A foreigner who wants to do business or make investments in the United States does not need to start a U.S. company – the Internal Revenue Service is happy to bill a foreign company for the domestic tax it owes. But it’s easier to manage with a U.S. subsidiary, according to Richard Hartnig, a lawyer and tax adviser with Schwartz International, a tax consultancy in Atlanta. “If the IRS sends something to a foreign company, it can take months, because they send it by regular mail,” Hartnig says. Moreover, in some cases, a U.S.–registered company can control when it pays the tax. And, Hartnig adds, for passive investments in real estate or businesses, “if you have a company file the tax return, you can avoid getting on the IRS’s radar.”

Here are four things to keep in mind when you establish a U.S. business as a foreign national:

1) Choose your company structure

Most foreign nationals, says Hartnig, choose to establish a C corporation, which can expand by offering unlimited stock and is typically more attractive to outside investors, even though its profits are taxed twice, first at the corporate level, and then as dividends to shareholders. For corporate shareholders, the advantages are usually clear: Corporate shareholders typically qualify for a lower dividend rate. And so long as the U.S. company doesn’t primarily hold real estate, the corporate parent won’t pay capital gains when it sells the U.S. affiliate. Even individual foreign owners are probably best off with a C corporation, says Hartnig, since the structure will shield them from direct I.R.S. scrutiny. “Foreign individuals are very, very hesitant to put their names on the U.S. tax rolls,” he says.

Of course, C corporation owners pay more for that shield as a result of the double tax. But in many cases, tax planners can use salaries, pension costs and other expenses to reduce corporate income and eliminate much of the double taxation.

All that said, in some cases – usually depending on the particulars of one’s native tax laws – a limited partnership may be the best business structure. In a limited partnership, partners without management control have limited liability, and profits are passed through to the members, who pay income tax on their individual tax return.

2) Choose a state for registering your company

The company’s business should determine where it locates. If one state dominates its market, it’s best off incorporating there – there’s no way to avoid obligations of doing business in, say, California, a famously high-cost jurisdiction, by registering in Nevada or Delaware, two famously low-burden states. On the other hand, if the business will not be concentrated in any particular state, most advisers will probably recommend Delaware incorporation, followed by Nevada. This is in part because of Delaware’s “flexible” corporate law that offers generous protections to shareholders and directors, and also due to its outsider-friendly rules. (Besides not requiring either a local physical address or bank account, Delaware makes its corporate law website available in 10 languages.) It’s also, at least in part, a matter of inertia: Tax advisers are so familiar with Delaware’s welcoming ways that many haven’t bothered to learn the requirements of more far-flung states.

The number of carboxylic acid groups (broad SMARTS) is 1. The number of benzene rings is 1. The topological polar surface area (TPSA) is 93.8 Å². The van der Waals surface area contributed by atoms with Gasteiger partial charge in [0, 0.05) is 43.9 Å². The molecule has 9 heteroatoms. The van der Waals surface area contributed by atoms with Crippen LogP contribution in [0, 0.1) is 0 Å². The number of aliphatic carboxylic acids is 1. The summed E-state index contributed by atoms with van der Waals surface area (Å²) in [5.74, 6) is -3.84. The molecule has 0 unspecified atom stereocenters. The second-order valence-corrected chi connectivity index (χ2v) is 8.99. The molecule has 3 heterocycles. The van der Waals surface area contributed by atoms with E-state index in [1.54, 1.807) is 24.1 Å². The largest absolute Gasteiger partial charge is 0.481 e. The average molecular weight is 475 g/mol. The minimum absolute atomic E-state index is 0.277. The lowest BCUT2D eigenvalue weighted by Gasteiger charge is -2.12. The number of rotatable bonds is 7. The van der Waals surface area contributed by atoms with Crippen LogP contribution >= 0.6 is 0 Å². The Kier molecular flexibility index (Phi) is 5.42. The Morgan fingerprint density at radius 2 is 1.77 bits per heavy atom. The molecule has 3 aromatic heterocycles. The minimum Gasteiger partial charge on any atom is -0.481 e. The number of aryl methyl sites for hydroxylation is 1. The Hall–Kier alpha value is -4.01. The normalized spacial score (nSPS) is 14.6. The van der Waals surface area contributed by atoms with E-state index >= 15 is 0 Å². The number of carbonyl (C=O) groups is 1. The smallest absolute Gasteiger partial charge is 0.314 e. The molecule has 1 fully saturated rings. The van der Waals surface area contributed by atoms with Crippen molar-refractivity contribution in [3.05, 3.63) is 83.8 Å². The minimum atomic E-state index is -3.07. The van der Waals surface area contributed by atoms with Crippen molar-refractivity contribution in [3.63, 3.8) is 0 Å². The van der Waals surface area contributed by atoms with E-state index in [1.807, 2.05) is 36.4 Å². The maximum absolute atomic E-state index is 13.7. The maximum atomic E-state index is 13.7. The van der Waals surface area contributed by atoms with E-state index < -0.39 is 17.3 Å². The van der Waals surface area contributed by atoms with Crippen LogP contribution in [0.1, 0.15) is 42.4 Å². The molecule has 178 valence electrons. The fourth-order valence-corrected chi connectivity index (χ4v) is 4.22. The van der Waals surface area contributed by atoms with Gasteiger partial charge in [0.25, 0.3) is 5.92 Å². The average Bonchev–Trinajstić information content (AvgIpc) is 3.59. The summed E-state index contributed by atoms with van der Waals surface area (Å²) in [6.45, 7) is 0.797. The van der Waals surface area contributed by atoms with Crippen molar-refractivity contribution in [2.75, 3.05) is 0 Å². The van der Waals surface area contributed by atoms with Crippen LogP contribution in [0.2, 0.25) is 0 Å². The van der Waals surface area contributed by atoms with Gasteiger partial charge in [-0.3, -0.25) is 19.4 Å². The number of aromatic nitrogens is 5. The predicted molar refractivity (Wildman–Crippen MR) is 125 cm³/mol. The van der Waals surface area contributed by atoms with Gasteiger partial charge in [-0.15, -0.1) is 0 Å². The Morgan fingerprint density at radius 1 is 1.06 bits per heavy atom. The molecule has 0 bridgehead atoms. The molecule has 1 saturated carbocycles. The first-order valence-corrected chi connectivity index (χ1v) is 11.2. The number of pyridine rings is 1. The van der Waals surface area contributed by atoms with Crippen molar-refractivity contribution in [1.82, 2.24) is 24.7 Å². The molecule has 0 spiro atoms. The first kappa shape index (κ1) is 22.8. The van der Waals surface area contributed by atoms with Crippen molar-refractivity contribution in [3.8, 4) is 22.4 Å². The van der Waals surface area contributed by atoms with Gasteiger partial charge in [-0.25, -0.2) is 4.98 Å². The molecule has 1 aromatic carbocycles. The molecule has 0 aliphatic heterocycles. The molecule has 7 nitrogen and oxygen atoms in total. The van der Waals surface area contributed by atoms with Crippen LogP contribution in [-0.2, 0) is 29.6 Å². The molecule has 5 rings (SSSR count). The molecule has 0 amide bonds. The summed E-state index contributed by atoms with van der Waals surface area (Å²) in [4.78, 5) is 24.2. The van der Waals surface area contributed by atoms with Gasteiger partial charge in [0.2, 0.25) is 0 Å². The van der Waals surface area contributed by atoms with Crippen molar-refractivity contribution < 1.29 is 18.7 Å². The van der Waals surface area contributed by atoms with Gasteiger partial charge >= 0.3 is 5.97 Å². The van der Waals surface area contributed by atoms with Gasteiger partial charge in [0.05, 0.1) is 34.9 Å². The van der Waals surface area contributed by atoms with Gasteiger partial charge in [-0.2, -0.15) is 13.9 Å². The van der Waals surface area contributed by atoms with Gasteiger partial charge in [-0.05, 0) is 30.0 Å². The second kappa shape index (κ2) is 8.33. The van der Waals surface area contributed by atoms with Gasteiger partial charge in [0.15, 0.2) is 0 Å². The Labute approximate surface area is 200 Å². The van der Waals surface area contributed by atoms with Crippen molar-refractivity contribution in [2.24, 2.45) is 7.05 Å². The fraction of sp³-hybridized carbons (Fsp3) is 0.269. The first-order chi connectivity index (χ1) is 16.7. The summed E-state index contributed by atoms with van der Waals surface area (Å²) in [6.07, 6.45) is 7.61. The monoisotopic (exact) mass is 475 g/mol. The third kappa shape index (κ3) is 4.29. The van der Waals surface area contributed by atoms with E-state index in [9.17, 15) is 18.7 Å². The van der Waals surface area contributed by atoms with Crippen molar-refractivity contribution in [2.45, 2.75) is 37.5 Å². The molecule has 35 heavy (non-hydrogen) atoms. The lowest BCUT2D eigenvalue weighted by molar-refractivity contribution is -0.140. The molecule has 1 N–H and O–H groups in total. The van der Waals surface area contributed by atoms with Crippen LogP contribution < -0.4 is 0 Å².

3) Register your business

The forms and other requirements for forming a business entity vary somewhat by state. Here’s how incorporation works in Delaware, which serves as a simplified model for many states:

  • The company principals choose a unique name.
  • They select a registered agent that is able to receive legal documents for the company. (A company with a physical address in the state can serve as its own agent, but this is not true in other states, like California.)
  • The company fills out a one-page certificate of incorporation that identifies the corporate name; the name and address of its registered agent; the total amount and par value of the shares the corporation is authorized to issue and the name and mailing address of the incorporator. Fees start at $89 and increase principally based on the amount of stock issued or capital raised.

Once the business is incorporated, it must file a report ($50) and pay franchise tax (from $175) annually. Though many online services exist to help with entity formation for a separate fee that can reach several hundred dollars, the paperwork is generally fairly straightforward, and states (usually through their secretary of state) normally provide guidance online to help individuals file the proper paperwork.

4) Obtain an employer identification number

An employer identification number is necessary not just to hire workers, but to open a bank account, pay taxes or often to get a business license. Apply for the EIN for free directly with the IRS, and avoid the many online services with government-sounding internet addresses that charge for this service. But unless the U.S. company’s principal officer (who the IRS calls the “responsible party”) has already obtained a separate Taxpayer Identification Number from the agency, it can’t apply for an EIN online – it must apply by mail or FAX, and where the form asks for the Taxpayer Identification Number, enter “foreign/none.”

The Bottom Line

In most cases, foreigners with business or investments in the United States should set up a domestic corporation. While forming a U.S. company is not particularly difficult, the tax strategies and consequences – in both the U.S. and your home country – that should inform your decision can be complex. Consult with experts on tax law in both your home country and the U.S. before taking the plunge.

For more on entrepreneurship in the United States, see How does an entrepeneur pay taxes? and Emerging Startup Cities Of 2015.

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